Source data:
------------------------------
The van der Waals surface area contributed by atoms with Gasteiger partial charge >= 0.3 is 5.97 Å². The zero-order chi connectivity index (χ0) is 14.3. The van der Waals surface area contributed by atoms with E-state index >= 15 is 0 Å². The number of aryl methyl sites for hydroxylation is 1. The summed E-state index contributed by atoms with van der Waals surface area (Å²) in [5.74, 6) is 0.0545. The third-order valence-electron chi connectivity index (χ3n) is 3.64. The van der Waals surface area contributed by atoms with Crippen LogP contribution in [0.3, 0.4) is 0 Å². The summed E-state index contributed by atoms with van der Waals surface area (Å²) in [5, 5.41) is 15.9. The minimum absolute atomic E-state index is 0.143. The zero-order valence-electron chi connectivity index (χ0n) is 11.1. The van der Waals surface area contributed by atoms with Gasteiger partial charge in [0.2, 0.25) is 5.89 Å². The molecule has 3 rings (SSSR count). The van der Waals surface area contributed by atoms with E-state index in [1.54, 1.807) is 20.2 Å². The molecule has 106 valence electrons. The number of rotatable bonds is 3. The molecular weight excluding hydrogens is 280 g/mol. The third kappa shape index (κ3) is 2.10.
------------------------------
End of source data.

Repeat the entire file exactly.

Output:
The van der Waals surface area contributed by atoms with Gasteiger partial charge >= 0.3 is 5.97 Å². The zero-order chi connectivity index (χ0) is 14.3. The van der Waals surface area contributed by atoms with E-state index >= 15 is 0 Å². The number of aryl methyl sites for hydroxylation is 1. The summed E-state index contributed by atoms with van der Waals surface area (Å²) in [5.74, 6) is 0.0545. The third-order valence-electron chi connectivity index (χ3n) is 3.64. The van der Waals surface area contributed by atoms with Crippen LogP contribution in [0.3, 0.4) is 0 Å². The summed E-state index contributed by atoms with van der Waals surface area (Å²) in [5, 5.41) is 15.9. The minimum absolute atomic E-state index is 0.143. The zero-order valence-electron chi connectivity index (χ0n) is 11.1. The van der Waals surface area contributed by atoms with Gasteiger partial charge in [0.2, 0.25) is 5.89 Å². The molecule has 3 rings (SSSR count). The van der Waals surface area contributed by atoms with E-state index in [1.54, 1.807) is 20.2 Å². The molecule has 106 valence electrons. The number of rotatable bonds is 3. The molecular weight excluding hydrogens is 280 g/mol. The third kappa shape index (κ3) is 2.10.